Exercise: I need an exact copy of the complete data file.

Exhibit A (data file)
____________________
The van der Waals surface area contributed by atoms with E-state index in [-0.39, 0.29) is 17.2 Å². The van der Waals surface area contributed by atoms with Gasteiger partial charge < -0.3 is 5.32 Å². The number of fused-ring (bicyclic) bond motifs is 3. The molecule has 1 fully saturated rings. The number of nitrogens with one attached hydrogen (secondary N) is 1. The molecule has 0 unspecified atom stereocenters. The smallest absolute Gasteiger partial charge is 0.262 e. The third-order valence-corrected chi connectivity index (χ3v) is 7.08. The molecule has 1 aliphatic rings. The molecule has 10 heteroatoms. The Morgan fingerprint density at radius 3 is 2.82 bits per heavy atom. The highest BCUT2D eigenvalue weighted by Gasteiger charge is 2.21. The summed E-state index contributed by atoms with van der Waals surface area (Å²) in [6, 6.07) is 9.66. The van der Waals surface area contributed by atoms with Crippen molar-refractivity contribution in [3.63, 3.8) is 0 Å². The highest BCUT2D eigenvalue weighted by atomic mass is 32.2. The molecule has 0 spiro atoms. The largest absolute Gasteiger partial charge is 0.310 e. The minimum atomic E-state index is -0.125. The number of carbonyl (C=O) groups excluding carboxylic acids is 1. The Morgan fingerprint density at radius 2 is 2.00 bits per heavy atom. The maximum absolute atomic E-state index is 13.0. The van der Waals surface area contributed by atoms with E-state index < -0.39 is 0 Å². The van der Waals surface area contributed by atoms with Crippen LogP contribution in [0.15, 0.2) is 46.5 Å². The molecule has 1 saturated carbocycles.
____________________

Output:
The van der Waals surface area contributed by atoms with E-state index in [-0.39, 0.29) is 17.2 Å². The van der Waals surface area contributed by atoms with Gasteiger partial charge < -0.3 is 5.32 Å². The number of fused-ring (bicyclic) bond motifs is 3. The molecule has 1 fully saturated rings. The number of nitrogens with one attached hydrogen (secondary N) is 1. The molecule has 0 unspecified atom stereocenters. The smallest absolute Gasteiger partial charge is 0.262 e. The third-order valence-corrected chi connectivity index (χ3v) is 7.08. The molecule has 1 aliphatic rings. The molecule has 10 heteroatoms. The Morgan fingerprint density at radius 3 is 2.82 bits per heavy atom. The highest BCUT2D eigenvalue weighted by Gasteiger charge is 2.21. The summed E-state index contributed by atoms with van der Waals surface area (Å²) in [6, 6.07) is 9.66. The van der Waals surface area contributed by atoms with Crippen molar-refractivity contribution in [3.63, 3.8) is 0 Å². The highest BCUT2D eigenvalue weighted by atomic mass is 32.2. The molecule has 0 spiro atoms. The largest absolute Gasteiger partial charge is 0.310 e. The minimum atomic E-state index is -0.125. The number of carbonyl (C=O) groups excluding carboxylic acids is 1. The Morgan fingerprint density at radius 2 is 2.00 bits per heavy atom. The maximum absolute atomic E-state index is 13.0. The van der Waals surface area contributed by atoms with E-state index < -0.39 is 0 Å². The van der Waals surface area contributed by atoms with Crippen LogP contribution in [0.15, 0.2) is 46.5 Å². The molecule has 1 saturated carbocycles.